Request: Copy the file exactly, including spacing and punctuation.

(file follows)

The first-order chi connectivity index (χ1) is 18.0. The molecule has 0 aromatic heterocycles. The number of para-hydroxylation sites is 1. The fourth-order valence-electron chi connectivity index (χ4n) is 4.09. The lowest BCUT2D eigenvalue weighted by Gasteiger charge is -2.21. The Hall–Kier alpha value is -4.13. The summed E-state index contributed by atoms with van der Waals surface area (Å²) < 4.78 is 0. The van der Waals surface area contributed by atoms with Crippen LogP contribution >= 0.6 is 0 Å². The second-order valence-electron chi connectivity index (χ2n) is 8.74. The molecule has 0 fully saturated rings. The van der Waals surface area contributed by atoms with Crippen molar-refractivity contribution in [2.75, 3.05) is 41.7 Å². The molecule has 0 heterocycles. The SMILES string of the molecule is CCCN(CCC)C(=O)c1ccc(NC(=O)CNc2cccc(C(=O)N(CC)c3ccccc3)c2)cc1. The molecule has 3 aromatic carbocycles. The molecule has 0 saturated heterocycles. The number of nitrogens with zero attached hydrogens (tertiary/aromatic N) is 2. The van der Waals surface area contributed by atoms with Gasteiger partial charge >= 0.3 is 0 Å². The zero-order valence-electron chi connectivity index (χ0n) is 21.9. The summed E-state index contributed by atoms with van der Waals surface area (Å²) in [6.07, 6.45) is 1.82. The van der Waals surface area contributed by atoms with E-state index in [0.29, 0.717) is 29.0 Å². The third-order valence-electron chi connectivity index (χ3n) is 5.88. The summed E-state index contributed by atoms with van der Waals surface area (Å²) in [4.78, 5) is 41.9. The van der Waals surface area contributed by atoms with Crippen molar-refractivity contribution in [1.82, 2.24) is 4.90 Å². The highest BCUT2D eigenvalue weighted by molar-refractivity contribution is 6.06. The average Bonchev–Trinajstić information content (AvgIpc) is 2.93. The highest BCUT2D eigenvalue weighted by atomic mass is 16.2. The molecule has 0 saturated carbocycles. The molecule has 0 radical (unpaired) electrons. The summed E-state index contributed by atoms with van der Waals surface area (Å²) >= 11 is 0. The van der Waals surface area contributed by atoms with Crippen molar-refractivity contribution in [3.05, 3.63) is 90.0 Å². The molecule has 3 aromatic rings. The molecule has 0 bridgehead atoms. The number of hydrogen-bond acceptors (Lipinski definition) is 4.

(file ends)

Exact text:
The first-order chi connectivity index (χ1) is 18.0. The molecule has 0 aromatic heterocycles. The number of para-hydroxylation sites is 1. The fourth-order valence-electron chi connectivity index (χ4n) is 4.09. The lowest BCUT2D eigenvalue weighted by Gasteiger charge is -2.21. The Hall–Kier alpha value is -4.13. The summed E-state index contributed by atoms with van der Waals surface area (Å²) < 4.78 is 0. The van der Waals surface area contributed by atoms with Crippen LogP contribution >= 0.6 is 0 Å². The second-order valence-electron chi connectivity index (χ2n) is 8.74. The molecule has 0 fully saturated rings. The van der Waals surface area contributed by atoms with Crippen molar-refractivity contribution in [2.75, 3.05) is 41.7 Å². The molecule has 0 heterocycles. The SMILES string of the molecule is CCCN(CCC)C(=O)c1ccc(NC(=O)CNc2cccc(C(=O)N(CC)c3ccccc3)c2)cc1. The molecule has 3 aromatic carbocycles. The molecule has 0 saturated heterocycles. The number of nitrogens with zero attached hydrogens (tertiary/aromatic N) is 2. The van der Waals surface area contributed by atoms with Gasteiger partial charge >= 0.3 is 0 Å². The zero-order valence-electron chi connectivity index (χ0n) is 21.9. The summed E-state index contributed by atoms with van der Waals surface area (Å²) in [6.07, 6.45) is 1.82. The van der Waals surface area contributed by atoms with E-state index in [0.29, 0.717) is 29.0 Å². The third-order valence-electron chi connectivity index (χ3n) is 5.88. The summed E-state index contributed by atoms with van der Waals surface area (Å²) in [4.78, 5) is 41.9. The van der Waals surface area contributed by atoms with Crippen molar-refractivity contribution in [1.82, 2.24) is 4.90 Å². The highest BCUT2D eigenvalue weighted by molar-refractivity contribution is 6.06. The average Bonchev–Trinajstić information content (AvgIpc) is 2.93. The highest BCUT2D eigenvalue weighted by atomic mass is 16.2. The molecule has 0 saturated carbocycles. The molecule has 0 radical (unpaired) electrons. The summed E-state index contributed by atoms with van der Waals surface area (Å²) >= 11 is 0. The van der Waals surface area contributed by atoms with Crippen molar-refractivity contribution in [3.05, 3.63) is 90.0 Å². The molecule has 3 aromatic rings. The molecule has 0 bridgehead atoms. The number of hydrogen-bond acceptors (Lipinski definition) is 4.